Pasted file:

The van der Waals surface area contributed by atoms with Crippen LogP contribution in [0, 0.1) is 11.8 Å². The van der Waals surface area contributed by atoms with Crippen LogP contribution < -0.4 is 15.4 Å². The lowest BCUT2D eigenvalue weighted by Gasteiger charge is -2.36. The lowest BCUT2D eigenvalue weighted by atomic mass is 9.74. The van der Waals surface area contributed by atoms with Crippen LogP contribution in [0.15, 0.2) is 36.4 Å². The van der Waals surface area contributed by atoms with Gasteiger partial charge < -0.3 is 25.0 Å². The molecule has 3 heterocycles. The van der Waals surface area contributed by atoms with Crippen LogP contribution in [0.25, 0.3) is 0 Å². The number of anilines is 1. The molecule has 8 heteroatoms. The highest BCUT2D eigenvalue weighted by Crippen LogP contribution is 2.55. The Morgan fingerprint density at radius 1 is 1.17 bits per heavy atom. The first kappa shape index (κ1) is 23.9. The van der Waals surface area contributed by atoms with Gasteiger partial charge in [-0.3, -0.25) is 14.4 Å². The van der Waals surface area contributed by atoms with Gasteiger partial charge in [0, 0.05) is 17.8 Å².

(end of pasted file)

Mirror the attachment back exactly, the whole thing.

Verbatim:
The van der Waals surface area contributed by atoms with Crippen LogP contribution in [0, 0.1) is 11.8 Å². The van der Waals surface area contributed by atoms with Crippen LogP contribution < -0.4 is 15.4 Å². The lowest BCUT2D eigenvalue weighted by Gasteiger charge is -2.36. The lowest BCUT2D eigenvalue weighted by atomic mass is 9.74. The van der Waals surface area contributed by atoms with Crippen LogP contribution in [0.15, 0.2) is 36.4 Å². The van der Waals surface area contributed by atoms with Gasteiger partial charge < -0.3 is 25.0 Å². The molecule has 3 heterocycles. The van der Waals surface area contributed by atoms with Crippen LogP contribution in [0.25, 0.3) is 0 Å². The number of anilines is 1. The molecule has 8 heteroatoms. The highest BCUT2D eigenvalue weighted by Crippen LogP contribution is 2.55. The Morgan fingerprint density at radius 1 is 1.17 bits per heavy atom. The first kappa shape index (κ1) is 23.9. The van der Waals surface area contributed by atoms with Gasteiger partial charge in [-0.3, -0.25) is 14.4 Å². The van der Waals surface area contributed by atoms with Gasteiger partial charge in [0, 0.05) is 17.8 Å².